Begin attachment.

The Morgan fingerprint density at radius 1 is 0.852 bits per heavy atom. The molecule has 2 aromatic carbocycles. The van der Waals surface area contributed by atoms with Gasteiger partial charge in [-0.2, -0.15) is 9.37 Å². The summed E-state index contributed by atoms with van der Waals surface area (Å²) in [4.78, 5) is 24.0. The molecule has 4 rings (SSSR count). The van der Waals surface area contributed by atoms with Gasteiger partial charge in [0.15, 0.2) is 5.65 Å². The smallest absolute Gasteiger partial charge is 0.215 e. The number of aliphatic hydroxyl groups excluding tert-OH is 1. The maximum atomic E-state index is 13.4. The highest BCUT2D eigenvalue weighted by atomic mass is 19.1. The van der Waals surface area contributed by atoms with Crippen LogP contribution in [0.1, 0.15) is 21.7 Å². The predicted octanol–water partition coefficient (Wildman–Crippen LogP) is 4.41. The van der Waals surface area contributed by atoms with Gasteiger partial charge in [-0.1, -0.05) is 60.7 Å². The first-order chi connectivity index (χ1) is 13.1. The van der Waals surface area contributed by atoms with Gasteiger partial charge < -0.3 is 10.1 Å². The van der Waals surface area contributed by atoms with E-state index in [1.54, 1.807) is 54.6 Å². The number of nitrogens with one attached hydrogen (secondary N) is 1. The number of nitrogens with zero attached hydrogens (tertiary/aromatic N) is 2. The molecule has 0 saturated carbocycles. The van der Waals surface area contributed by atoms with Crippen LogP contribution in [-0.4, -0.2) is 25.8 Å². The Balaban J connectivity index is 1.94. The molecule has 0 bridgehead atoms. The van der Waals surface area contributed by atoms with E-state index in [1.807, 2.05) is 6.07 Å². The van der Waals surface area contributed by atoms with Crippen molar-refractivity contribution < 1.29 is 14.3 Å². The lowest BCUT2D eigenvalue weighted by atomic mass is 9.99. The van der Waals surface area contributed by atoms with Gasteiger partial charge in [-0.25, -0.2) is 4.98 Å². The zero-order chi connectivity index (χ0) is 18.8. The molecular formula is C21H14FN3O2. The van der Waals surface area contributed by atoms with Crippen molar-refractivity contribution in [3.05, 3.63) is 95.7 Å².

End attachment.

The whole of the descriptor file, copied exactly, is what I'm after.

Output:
The Morgan fingerprint density at radius 1 is 0.852 bits per heavy atom. The molecule has 2 aromatic carbocycles. The van der Waals surface area contributed by atoms with Gasteiger partial charge in [-0.2, -0.15) is 9.37 Å². The summed E-state index contributed by atoms with van der Waals surface area (Å²) in [4.78, 5) is 24.0. The molecule has 4 rings (SSSR count). The van der Waals surface area contributed by atoms with Gasteiger partial charge in [0.15, 0.2) is 5.65 Å². The smallest absolute Gasteiger partial charge is 0.215 e. The number of aliphatic hydroxyl groups excluding tert-OH is 1. The maximum atomic E-state index is 13.4. The highest BCUT2D eigenvalue weighted by atomic mass is 19.1. The van der Waals surface area contributed by atoms with Crippen LogP contribution in [0.1, 0.15) is 21.7 Å². The predicted octanol–water partition coefficient (Wildman–Crippen LogP) is 4.41. The van der Waals surface area contributed by atoms with Gasteiger partial charge in [-0.1, -0.05) is 60.7 Å². The first-order chi connectivity index (χ1) is 13.1. The van der Waals surface area contributed by atoms with Gasteiger partial charge < -0.3 is 10.1 Å². The van der Waals surface area contributed by atoms with E-state index in [1.54, 1.807) is 54.6 Å². The number of nitrogens with one attached hydrogen (secondary N) is 1. The number of nitrogens with zero attached hydrogens (tertiary/aromatic N) is 2. The molecule has 0 saturated carbocycles. The van der Waals surface area contributed by atoms with Crippen LogP contribution in [-0.4, -0.2) is 25.8 Å². The Balaban J connectivity index is 1.94. The molecule has 0 bridgehead atoms. The van der Waals surface area contributed by atoms with E-state index in [1.807, 2.05) is 6.07 Å². The van der Waals surface area contributed by atoms with Crippen molar-refractivity contribution < 1.29 is 14.3 Å². The lowest BCUT2D eigenvalue weighted by atomic mass is 9.99. The van der Waals surface area contributed by atoms with Gasteiger partial charge in [-0.25, -0.2) is 4.98 Å². The zero-order chi connectivity index (χ0) is 18.8. The molecular formula is C21H14FN3O2. The van der Waals surface area contributed by atoms with Crippen molar-refractivity contribution in [3.05, 3.63) is 95.7 Å².